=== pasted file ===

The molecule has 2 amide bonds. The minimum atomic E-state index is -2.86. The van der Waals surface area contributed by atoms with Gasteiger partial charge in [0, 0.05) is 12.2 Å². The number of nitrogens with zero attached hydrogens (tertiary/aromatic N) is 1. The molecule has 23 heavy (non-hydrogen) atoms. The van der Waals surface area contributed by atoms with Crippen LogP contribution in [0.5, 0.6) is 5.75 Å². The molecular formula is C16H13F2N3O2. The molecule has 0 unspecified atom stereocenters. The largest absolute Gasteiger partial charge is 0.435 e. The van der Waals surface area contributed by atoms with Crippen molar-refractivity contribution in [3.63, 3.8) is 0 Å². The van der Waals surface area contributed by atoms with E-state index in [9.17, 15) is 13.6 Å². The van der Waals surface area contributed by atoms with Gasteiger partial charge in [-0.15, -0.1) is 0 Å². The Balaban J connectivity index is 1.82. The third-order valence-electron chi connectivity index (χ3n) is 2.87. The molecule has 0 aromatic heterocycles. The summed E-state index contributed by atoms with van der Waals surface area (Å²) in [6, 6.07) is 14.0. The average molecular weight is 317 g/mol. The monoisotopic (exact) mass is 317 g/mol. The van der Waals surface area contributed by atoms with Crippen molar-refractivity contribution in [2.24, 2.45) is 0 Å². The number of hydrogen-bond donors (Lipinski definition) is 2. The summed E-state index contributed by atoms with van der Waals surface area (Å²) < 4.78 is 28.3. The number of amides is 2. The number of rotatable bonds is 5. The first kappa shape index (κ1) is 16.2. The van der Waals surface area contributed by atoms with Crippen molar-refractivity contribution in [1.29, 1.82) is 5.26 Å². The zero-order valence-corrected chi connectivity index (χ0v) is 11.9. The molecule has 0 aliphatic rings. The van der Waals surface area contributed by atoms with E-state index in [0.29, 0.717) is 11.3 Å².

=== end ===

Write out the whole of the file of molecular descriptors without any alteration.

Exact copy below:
The molecule has 2 amide bonds. The minimum atomic E-state index is -2.86. The van der Waals surface area contributed by atoms with Gasteiger partial charge in [0, 0.05) is 12.2 Å². The number of nitrogens with zero attached hydrogens (tertiary/aromatic N) is 1. The molecule has 23 heavy (non-hydrogen) atoms. The van der Waals surface area contributed by atoms with Crippen LogP contribution in [0.5, 0.6) is 5.75 Å². The molecular formula is C16H13F2N3O2. The molecule has 0 unspecified atom stereocenters. The largest absolute Gasteiger partial charge is 0.435 e. The van der Waals surface area contributed by atoms with Crippen molar-refractivity contribution in [3.63, 3.8) is 0 Å². The van der Waals surface area contributed by atoms with E-state index in [9.17, 15) is 13.6 Å². The van der Waals surface area contributed by atoms with Gasteiger partial charge in [-0.15, -0.1) is 0 Å². The Balaban J connectivity index is 1.82. The third-order valence-electron chi connectivity index (χ3n) is 2.87. The molecule has 0 aromatic heterocycles. The summed E-state index contributed by atoms with van der Waals surface area (Å²) in [6, 6.07) is 14.0. The average molecular weight is 317 g/mol. The monoisotopic (exact) mass is 317 g/mol. The van der Waals surface area contributed by atoms with Crippen molar-refractivity contribution in [2.24, 2.45) is 0 Å². The number of hydrogen-bond donors (Lipinski definition) is 2. The summed E-state index contributed by atoms with van der Waals surface area (Å²) < 4.78 is 28.3. The number of amides is 2. The number of rotatable bonds is 5. The first kappa shape index (κ1) is 16.2. The van der Waals surface area contributed by atoms with Crippen molar-refractivity contribution in [1.29, 1.82) is 5.26 Å². The zero-order valence-corrected chi connectivity index (χ0v) is 11.9. The molecule has 0 aliphatic rings. The van der Waals surface area contributed by atoms with E-state index in [0.29, 0.717) is 11.3 Å².